HAVANA (AP) – More than a week after Cuba offered to send physicians to the United States to aid the Hurricane Katrina relief efforts, President Fidel Castro and his doctors still await an answer.

And it isn’t likely to be positive.

State Department spokesman Sean McCormack has suggested the Cuban doctors would not be needed because a government appeal for help “has seen a robust response from the American medical community.” But he said all options would be considered.

The United States has branded Cuba one of the world’s few remaining “outposts of tyranny” in a league with Myanmar, Belarus and Zimbabwe. A U.S. trade embargo on the communist island has been in place for more than four decades, and during that time the countries have not had diplomatic relations.

Despite that, Cuba has offered more than 1,500 doctors ready to leave at a moment’s notice to provide free services to hurricane victims.

Officials expect the death toll from the powerful Aug. 29 storm to reach the thousands; hundreds of thousands have been displaced from their homes

“We are anxiously waiting, every moment, for a positive response,” said Dr. Jesus Satorre, a 33-year-old cardiologist who helped an international team of doctors tackle a major cholera crisis in Guinea Bissau in 2002.

“It would be marvelous to be elbow-to-elbow with the American doctors, helping these people, saving lives for the love of humanity,” Satorre said Wednesday at Havana’s Latin American Medical School, where the physicians are living while awaiting word.

“We will wait as many days as necessary,” Castro said Sunday when he gathered the doctors, equipped with new white smocks and olive green backpacks stuffed with medical supplies, to thank them for volunteering their services to save American lives.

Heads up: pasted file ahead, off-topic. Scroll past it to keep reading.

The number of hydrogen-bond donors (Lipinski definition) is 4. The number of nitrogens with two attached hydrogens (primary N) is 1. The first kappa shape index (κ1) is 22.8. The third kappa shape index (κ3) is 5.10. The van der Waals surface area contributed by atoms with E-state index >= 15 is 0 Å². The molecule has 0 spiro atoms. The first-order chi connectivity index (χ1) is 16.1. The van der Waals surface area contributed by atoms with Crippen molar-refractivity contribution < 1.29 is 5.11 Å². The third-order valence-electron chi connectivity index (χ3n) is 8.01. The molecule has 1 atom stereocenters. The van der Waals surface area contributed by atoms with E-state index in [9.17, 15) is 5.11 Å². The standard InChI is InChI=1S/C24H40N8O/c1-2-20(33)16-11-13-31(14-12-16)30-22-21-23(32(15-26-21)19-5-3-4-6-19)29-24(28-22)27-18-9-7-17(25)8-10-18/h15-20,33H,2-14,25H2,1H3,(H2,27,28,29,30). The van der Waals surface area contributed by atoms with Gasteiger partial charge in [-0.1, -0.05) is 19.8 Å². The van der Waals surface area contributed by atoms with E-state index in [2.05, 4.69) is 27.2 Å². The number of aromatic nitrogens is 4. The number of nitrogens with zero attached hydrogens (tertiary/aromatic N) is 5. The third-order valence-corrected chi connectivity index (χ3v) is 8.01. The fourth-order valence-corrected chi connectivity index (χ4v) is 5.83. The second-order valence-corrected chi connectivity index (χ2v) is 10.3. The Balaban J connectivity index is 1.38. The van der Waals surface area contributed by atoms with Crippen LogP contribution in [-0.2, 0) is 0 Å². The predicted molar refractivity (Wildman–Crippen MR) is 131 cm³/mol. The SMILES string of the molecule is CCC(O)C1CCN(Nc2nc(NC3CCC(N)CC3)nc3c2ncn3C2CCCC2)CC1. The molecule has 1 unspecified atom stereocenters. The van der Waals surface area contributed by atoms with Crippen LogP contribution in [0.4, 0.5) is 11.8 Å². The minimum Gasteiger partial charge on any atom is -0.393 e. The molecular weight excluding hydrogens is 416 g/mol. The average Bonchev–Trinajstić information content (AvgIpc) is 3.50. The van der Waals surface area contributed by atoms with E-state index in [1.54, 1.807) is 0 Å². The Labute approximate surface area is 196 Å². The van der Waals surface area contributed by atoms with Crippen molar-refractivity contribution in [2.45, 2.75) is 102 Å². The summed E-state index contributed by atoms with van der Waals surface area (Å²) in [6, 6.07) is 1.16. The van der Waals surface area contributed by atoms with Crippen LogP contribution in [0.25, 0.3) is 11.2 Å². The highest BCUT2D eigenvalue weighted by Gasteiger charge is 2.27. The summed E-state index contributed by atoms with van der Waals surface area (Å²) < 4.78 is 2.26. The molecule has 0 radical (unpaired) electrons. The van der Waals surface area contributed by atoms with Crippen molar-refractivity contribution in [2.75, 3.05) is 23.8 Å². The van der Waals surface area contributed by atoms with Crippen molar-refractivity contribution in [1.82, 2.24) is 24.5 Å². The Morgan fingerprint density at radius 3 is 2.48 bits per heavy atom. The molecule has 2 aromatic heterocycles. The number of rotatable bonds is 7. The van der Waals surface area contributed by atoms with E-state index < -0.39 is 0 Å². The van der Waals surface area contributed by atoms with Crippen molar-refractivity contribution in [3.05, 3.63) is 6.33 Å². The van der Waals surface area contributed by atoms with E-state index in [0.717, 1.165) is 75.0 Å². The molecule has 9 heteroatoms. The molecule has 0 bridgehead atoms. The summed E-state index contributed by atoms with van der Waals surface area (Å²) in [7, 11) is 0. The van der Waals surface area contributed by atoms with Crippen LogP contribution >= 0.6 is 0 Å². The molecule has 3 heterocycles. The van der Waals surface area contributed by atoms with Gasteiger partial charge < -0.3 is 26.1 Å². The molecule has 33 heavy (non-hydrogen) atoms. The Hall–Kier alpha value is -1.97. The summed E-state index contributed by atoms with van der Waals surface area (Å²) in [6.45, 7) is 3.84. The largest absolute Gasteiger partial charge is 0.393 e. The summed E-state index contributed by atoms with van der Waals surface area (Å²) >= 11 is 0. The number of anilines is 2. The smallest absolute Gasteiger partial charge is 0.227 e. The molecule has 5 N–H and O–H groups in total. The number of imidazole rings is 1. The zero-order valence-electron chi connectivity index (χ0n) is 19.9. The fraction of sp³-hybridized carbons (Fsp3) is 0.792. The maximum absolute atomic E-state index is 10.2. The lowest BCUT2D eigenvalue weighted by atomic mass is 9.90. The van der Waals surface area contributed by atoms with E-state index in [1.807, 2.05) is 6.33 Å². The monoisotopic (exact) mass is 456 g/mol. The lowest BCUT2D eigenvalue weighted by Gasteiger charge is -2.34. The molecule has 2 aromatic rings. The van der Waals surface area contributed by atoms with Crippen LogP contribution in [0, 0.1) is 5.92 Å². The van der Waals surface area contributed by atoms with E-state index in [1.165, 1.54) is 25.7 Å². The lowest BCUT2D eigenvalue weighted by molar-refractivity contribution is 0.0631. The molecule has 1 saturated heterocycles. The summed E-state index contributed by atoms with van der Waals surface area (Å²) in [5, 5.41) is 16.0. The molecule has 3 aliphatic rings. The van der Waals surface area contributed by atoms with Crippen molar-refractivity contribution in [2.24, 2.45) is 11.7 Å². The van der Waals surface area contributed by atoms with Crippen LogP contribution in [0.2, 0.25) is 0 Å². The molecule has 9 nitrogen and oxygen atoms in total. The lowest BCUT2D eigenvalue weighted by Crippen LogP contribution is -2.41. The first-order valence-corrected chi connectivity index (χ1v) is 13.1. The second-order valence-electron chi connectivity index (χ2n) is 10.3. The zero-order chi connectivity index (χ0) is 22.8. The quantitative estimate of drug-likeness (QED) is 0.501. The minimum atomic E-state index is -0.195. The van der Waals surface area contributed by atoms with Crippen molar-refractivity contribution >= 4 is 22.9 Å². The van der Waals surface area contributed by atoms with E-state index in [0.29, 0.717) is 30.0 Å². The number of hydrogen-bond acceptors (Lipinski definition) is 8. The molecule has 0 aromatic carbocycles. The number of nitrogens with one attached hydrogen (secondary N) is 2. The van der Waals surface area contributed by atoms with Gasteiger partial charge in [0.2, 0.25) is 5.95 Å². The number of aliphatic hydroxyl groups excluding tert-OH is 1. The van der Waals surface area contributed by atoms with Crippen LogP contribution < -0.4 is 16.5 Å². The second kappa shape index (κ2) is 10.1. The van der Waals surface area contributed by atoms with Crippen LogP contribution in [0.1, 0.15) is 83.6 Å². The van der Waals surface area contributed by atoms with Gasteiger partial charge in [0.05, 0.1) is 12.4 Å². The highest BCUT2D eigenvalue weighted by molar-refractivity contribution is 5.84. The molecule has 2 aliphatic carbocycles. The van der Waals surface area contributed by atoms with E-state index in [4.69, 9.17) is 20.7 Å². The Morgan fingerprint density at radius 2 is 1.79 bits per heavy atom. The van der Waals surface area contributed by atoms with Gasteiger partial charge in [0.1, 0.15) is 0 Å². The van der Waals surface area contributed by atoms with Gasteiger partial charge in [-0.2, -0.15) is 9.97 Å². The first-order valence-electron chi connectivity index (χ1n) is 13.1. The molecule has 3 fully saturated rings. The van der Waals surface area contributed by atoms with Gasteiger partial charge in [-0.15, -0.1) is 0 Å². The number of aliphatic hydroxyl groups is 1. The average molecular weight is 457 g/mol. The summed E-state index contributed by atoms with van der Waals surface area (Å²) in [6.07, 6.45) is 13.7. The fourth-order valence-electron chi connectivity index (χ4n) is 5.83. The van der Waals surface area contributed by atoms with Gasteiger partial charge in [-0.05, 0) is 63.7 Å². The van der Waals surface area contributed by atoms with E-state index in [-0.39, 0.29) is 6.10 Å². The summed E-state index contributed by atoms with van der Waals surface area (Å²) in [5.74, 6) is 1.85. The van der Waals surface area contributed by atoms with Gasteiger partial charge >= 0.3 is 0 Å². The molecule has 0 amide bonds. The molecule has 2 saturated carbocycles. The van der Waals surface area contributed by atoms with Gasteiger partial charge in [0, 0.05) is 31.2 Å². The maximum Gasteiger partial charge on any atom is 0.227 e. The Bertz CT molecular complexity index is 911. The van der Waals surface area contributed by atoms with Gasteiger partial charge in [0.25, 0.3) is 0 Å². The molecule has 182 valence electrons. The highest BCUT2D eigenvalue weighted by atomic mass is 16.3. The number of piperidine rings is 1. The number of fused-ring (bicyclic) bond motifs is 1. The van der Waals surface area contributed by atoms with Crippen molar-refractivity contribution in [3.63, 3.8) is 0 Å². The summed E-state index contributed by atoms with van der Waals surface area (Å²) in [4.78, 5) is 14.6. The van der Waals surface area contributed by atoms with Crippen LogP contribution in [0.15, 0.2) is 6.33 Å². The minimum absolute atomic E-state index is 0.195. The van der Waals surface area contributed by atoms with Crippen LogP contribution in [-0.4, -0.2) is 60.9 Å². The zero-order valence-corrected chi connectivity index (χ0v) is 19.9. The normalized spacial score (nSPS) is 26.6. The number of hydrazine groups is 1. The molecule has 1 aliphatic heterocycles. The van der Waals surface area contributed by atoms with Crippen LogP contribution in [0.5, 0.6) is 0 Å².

“In the meantime, they will employ their time in intensive courses in epidemiology and perfecting the English language,” the Cuban leader said at the meeting.

Castro rejected the notion that his offer was purely political.

“Perhaps those who do not know the honor and solidarity spirit of our people think this is a bluff or a ridiculous exaggeration,” he said Sunday. “But our country never plays with such serious matters.”

Castro, however, has routinely turned down offers of U.S. humanitarian relief for hurricanes and other disasters.

After Hurricane Dennis pummeled the island in July, he expressed gratitude but nevertheless roundly rejected the U.S. government’s offer of $50,000 in aid.

In fact, Castro said Cuba would accept no American assistance while the trade embargo remains in place. “If they offered $1 billion we would say no,” he said at the time.

Still Cuba has been careful not to criticize the lack of a U.S. response to its offer.

“I think the Cubans showed a lot of humanity in their offer,” said Sandra Levinson, director of the Center for Cuba Studies in New York, a nonprofit group that supports cultural exchanges between the countries.

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